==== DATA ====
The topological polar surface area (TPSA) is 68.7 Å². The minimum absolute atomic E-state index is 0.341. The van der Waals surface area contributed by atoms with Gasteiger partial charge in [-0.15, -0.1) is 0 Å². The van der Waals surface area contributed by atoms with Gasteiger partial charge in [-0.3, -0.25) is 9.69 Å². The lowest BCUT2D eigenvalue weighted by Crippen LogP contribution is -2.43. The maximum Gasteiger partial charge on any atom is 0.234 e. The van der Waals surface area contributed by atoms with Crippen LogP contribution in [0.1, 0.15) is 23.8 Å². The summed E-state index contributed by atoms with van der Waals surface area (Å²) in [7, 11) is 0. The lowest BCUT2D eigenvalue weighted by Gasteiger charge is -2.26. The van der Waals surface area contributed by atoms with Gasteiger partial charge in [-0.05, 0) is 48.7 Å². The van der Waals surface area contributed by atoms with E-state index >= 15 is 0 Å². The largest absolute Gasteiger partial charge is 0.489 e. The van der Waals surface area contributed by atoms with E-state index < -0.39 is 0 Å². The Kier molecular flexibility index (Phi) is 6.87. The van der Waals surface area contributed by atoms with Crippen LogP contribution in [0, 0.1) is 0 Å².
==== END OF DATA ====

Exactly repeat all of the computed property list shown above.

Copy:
The topological polar surface area (TPSA) is 68.7 Å². The minimum absolute atomic E-state index is 0.341. The van der Waals surface area contributed by atoms with Gasteiger partial charge in [-0.15, -0.1) is 0 Å². The van der Waals surface area contributed by atoms with Gasteiger partial charge in [-0.3, -0.25) is 9.69 Å². The lowest BCUT2D eigenvalue weighted by Crippen LogP contribution is -2.43. The maximum Gasteiger partial charge on any atom is 0.234 e. The van der Waals surface area contributed by atoms with Crippen LogP contribution in [0.1, 0.15) is 23.8 Å². The summed E-state index contributed by atoms with van der Waals surface area (Å²) in [7, 11) is 0. The lowest BCUT2D eigenvalue weighted by Gasteiger charge is -2.26. The van der Waals surface area contributed by atoms with Gasteiger partial charge in [-0.05, 0) is 48.7 Å². The van der Waals surface area contributed by atoms with E-state index >= 15 is 0 Å². The largest absolute Gasteiger partial charge is 0.489 e. The van der Waals surface area contributed by atoms with E-state index < -0.39 is 0 Å². The Kier molecular flexibility index (Phi) is 6.87. The van der Waals surface area contributed by atoms with Crippen LogP contribution in [0, 0.1) is 0 Å².